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Cultural Heritage Archives:
Networks, Innovation & Collaboration

A Symposium at the Library of Congress

Sept. 26-27, 2013

Session Descriptions

Session I: Users of Cultural Heritage Archival Materials

The role of an archive is conceived most frequently as preserving documentation of activities and events, sometimes for contemporary uses but more often with an eye to the future. This session will focus on issues surrounding relationships between archives and communities of users in terms of interaction and outreach.

• Who are the users of archival collections?
• What presumptions do archivists make about these users (both present and future)? How do these presumptions shape the kinds of documentation archives acquire and the mechanisms by which they provide access to collections?
• Who are the users of academic, public, and private archives, respectively? Are they from the same demographic groups? If not, where are the overlaps?
• How are ethnographic archives working together with communities of origin?
• If archivists recognize under-utilized resources in their collections and recognize possible users of such material, how do they (or should they) bring the users and the materials together?

Session II: Preservation and Digital Stewardship

Cultural heritage documentation exists in complex states of being—be these states digital, physical, electronic, material, analog, acoustic, visual, aural, tactile, textual, or any combination thereof. A single method for preservation of our multifarious collections seems implausible, or even naïve. This session looks to the field of cultural heritage archives for broad or specific views on active preservation and/or digital stewardship programs.

• What are you doing to ensure the longevity of your collections?
• How do you balance analog and digital preservation of your materials?
• Which tools are you using?
• What tools are needed?
• Which models currently work, and which do not?

Session III: Archival Description

With the rise and increasing sophistication of search capabilities and information technologies in the digital age, as well as new user behaviors, archives are challenged to rethink older modes of collection description. This session will explore successful and not-so-successful case studies and solutions for providing access to cultural heritage materials.

• How are archivists changing the ways in which they describe archival collections? How are changes in access technologies driving these changes? How are changes in preservation technologies affecting these changes? What are other drivers?
• How has the use of controlled vocabularies facilitated or hindered access in this new environment?
• How can archivists maintain professional descriptive standards while facilitating participatory description through collaborative cataloging?
• How do archives loosen their control of archival description to allow communities of origin to maintain connections to their cultural materials?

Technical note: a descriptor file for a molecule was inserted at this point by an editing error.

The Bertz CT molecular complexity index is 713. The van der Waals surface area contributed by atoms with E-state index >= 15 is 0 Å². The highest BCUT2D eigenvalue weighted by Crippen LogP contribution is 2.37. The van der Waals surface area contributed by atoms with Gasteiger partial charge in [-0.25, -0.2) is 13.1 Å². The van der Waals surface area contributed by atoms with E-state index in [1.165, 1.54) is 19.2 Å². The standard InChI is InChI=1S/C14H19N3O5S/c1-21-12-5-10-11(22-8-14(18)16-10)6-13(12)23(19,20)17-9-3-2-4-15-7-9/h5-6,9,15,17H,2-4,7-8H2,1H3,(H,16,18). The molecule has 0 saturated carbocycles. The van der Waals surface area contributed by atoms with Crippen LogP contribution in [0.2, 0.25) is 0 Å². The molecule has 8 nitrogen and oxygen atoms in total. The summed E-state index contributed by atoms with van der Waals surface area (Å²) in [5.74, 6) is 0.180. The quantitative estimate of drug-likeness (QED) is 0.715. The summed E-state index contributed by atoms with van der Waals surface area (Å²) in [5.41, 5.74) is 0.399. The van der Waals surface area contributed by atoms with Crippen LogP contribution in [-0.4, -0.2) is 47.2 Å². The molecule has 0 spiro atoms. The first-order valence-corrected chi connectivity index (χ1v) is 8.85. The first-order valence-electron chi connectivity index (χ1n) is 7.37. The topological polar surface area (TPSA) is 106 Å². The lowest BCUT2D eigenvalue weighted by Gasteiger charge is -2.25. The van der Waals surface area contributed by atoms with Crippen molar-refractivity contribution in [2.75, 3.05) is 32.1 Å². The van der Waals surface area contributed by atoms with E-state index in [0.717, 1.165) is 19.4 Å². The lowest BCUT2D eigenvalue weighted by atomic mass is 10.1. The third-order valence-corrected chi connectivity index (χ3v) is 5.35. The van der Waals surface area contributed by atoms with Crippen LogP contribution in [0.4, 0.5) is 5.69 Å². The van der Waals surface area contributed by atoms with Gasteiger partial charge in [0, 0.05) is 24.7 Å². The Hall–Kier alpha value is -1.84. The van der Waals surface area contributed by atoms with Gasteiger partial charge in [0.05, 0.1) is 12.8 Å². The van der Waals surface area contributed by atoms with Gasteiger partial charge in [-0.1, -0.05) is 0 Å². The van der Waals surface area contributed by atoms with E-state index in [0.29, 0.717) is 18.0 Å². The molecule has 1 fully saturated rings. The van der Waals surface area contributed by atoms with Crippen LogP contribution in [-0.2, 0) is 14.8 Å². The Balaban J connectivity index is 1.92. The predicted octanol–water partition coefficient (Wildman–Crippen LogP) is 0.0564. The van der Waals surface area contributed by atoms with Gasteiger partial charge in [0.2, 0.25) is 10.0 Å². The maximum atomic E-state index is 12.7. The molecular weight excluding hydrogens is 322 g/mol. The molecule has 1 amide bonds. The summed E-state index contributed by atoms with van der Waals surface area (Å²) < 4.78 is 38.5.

• How does More Product / Less Process apply to cultural heritage and ethnographic materials, where the need to provide deep contextual background is ever-challenged by today's exponential growth of cultural documentation?

Session IV: Education and Training

Cultural heritage archivists are often asked to give guidance and offer training for preserving, safeguarding, and providing access to ethnographic materials. This effort involves mastering myriad and often complex areas of study. This session focuses on case studies of archival training models, collaborations, and examples that have worked or have not—to encourage the development of coordinated training for the archival treatment of cultural heritage materials.

• How can we help to provide the most efficient and effective training for individuals and groups seeking archival assistance—and what are the most beneficial ways to coordinate our efforts?
• In what ways can larger or regional archival institutions offer support that can effect lasting change in local or community archives?

Session V: Sharing Resources

Archives today do much to reach out to external audiences for support through crowd-sourcing, targeted participation, on-site volunteerism and internships, among other strategies. This session looks to the field for examples of ongoing collaborations between archives, both successful and unsuccessful.

•How do archives work with other archives to share resources, improve efficiency, find new audiences, or develop collaborative projects?
• How beneficial is resource sharing among archival institutions?
• To what extent is it feasible to serve as a back-up repository where the control of content remains in the hands of communities of origin?
• We see how participatory activities between archives and the public work, but how are they sustained, and how are the results of such participation integrated into long-term archival practice and preservation?

Session VI: Forging Archival Collaborations and Alliances

No matter what their size or location, archives face the same preservation and access issues. But smaller ones do not have the advantage of economies of scale. And archives are often located within larger academic or governmental institutions that may shape their policies (as well as budgets). As a result, similar materials housed in different archives may experience different levels or processes of preservation. They may also be afforded different types or levels of access.

• Are there examples of archival collaborations that respect institutional differences but still bridge those realities?
• Are there examples of alliances that help the archival community maximize preservation and access?


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